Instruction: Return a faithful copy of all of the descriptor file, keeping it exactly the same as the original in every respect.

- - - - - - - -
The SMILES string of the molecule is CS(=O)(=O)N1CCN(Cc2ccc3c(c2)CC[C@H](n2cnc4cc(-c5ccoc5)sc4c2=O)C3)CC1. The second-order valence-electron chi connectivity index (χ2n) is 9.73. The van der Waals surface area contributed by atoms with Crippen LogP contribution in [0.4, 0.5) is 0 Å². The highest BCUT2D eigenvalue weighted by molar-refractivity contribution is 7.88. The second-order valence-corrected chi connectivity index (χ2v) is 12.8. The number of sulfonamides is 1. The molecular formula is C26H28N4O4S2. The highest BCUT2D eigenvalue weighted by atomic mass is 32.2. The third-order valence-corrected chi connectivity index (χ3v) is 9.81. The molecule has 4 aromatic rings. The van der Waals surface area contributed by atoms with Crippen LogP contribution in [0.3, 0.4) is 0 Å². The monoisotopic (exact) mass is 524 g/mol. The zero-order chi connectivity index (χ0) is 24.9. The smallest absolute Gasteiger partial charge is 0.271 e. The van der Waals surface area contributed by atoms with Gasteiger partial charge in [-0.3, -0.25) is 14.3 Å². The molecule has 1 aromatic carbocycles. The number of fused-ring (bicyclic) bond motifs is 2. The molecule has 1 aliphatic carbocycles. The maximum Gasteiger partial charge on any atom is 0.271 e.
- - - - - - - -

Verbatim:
The SMILES string of the molecule is CS(=O)(=O)N1CCN(Cc2ccc3c(c2)CC[C@H](n2cnc4cc(-c5ccoc5)sc4c2=O)C3)CC1. The second-order valence-electron chi connectivity index (χ2n) is 9.73. The van der Waals surface area contributed by atoms with Crippen LogP contribution in [0.4, 0.5) is 0 Å². The highest BCUT2D eigenvalue weighted by molar-refractivity contribution is 7.88. The second-order valence-corrected chi connectivity index (χ2v) is 12.8. The number of sulfonamides is 1. The molecular formula is C26H28N4O4S2. The highest BCUT2D eigenvalue weighted by atomic mass is 32.2. The third-order valence-corrected chi connectivity index (χ3v) is 9.81. The molecule has 4 aromatic rings. The van der Waals surface area contributed by atoms with Crippen LogP contribution in [0.3, 0.4) is 0 Å². The monoisotopic (exact) mass is 524 g/mol. The zero-order chi connectivity index (χ0) is 24.9. The smallest absolute Gasteiger partial charge is 0.271 e. The van der Waals surface area contributed by atoms with Gasteiger partial charge in [-0.3, -0.25) is 14.3 Å². The molecule has 1 aromatic carbocycles. The number of fused-ring (bicyclic) bond motifs is 2. The molecule has 1 aliphatic carbocycles. The maximum Gasteiger partial charge on any atom is 0.271 e.